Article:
The Chancellor acknowledged that the private sector is more productive in countries like the US, Germany and France and that, “If we want those [growth] numbers to be higher, we need higher productivity.” He also said that the measures being announced today would help close the productivity gap by “boosting business investment by £20bn a year.”

 

Backing British business

The 110 measures aimed at creating the right conditions for the private sector to thrive include:

  •   The ‘full expensing’ tax break for businesses has been made permanent, at a cost of £11bn a year – representing “the largest business tax cut in modern British history”
  • Delivering energy security and the net zero transition by removing barriers to investment in critical infrastructure
  • An extension to the 75% business rate discount for retail, hospitality and leisure businesses
  • The simplification of Research & Development (R&D) tax reliefs and lowering the threshold for additional support for R&D intensive loss-making SMEs
  • To unlock investment, support levelling up and enable the UK to seize growth opportunities through the transition to net zero, the government is making £4.5bn available in strategic manufacturing sectors – auto, aerospace, life sciences and clean energy – from 2025 for five years.

Turning his attention to the small business community, Mr Hunt said, “I have always known that every big business was a small business once,” as he announced a package of measures designed to support SMEs across the UK. Following consultation with the Federation of Small Businesses (FSB), Mr Hunt argued that tougher regulation was needed to stop the “scourge of late payments.” He announced that businesses bidding for large government contracts over £5m will have to prove they pay their invoices within an average of 55 days, reducing progressively to 30 days. On business rates, he announced a freeze on the small business multiplier for a further year, amongst other measures.

Personal taxation, wages and pensions

As recently announced, the government will increase the National Living Wage for individuals from £10.42 an hour to £11.44 an hour, with the threshold lowered from 23 to 21-years-old, effective from 1 April 2024.

 

The commitment to the pensions Triple Lock remains, meaning that the basic State Pension, new State Pension and Pension Credit standard minimum guarantee will be uprated in April 2024 in line with average earnings growth of 8.5% (September 2023). The value of the new State Pension will increase in April 2024 from £203.85 per week to £221.20 per week, while the basic State Pension will rise from £156.20 to £169.50 per week.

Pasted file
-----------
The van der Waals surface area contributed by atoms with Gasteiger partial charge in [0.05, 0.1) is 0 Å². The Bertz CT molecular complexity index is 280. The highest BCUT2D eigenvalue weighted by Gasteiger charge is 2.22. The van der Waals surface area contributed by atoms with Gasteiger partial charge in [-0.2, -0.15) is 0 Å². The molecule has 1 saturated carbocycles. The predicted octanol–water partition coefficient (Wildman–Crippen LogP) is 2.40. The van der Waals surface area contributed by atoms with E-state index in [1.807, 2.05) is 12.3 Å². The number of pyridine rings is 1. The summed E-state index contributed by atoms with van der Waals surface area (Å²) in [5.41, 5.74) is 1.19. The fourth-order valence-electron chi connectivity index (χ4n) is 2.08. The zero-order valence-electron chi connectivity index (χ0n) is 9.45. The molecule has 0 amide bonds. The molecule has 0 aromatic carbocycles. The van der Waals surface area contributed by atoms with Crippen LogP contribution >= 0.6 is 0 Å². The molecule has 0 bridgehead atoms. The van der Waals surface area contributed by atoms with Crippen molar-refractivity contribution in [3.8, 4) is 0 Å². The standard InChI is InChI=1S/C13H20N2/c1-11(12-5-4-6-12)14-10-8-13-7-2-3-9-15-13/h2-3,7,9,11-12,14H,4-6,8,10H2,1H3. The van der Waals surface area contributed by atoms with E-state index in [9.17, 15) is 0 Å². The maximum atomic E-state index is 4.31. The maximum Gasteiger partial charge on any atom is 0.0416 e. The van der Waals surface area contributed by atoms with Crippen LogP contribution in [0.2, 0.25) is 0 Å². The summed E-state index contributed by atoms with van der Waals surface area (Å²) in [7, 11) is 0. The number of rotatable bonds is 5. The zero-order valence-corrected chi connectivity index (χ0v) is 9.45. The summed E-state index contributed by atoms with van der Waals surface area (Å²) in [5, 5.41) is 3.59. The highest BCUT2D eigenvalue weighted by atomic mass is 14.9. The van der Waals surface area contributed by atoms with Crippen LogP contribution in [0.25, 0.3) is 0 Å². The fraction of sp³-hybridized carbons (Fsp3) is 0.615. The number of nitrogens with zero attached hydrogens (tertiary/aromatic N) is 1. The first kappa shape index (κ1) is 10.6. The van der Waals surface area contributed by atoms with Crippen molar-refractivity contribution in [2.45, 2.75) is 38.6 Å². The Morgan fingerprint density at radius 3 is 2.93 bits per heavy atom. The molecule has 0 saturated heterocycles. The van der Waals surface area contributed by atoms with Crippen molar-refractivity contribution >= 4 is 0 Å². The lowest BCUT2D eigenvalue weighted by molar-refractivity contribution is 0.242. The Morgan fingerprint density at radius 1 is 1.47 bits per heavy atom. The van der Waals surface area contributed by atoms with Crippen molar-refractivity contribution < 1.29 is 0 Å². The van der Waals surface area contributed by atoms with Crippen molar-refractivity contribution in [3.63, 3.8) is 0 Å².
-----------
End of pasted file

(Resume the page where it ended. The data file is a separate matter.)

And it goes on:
Universal Credit and disability benefits will increase by 6.7% next tax year, equivalent to CPI inflation in the 12 months to September 2023, which is the typical basis for benefit uprating. This represents an average increase of £470 for 5.5 million households next year.

Changes to National Insurance contributions (NICs) were revealed:

  • The main rate of Class 1 employee NICs is to be reduced from 12% to 10%. This will provide a tax cut for 27 million working people. Instead of taking effect on 6 April 2024, this will take effect from 6 January 2024
  • To simplify NICs for the self-employed, from 6 April 2024, self-employed people with profits above £12,570 will no longer be required to pay Class 2 NICs (currently £3.45 a week), but will continue to receive access to contributory benefits, including the State Pension. In addition, Class 4 NICs will be cut by 1 percentage point to 8% from April 2024
  • The government is extending the NICs relief for employers of eligible veterans for one year. Businesses pay no employer NICs on annual earnings up to £50,270 for the first year of a qualifying veteran’s employment.

No changes were announced for the following allowances:

  • The Income Tax Personal Allowance and higher rate threshold remain at current levels – £12,570 and £50,270 respectively – until April 2028 (rates and thresholds may differ for taxpayers in parts of the UK where Income Tax is devolved)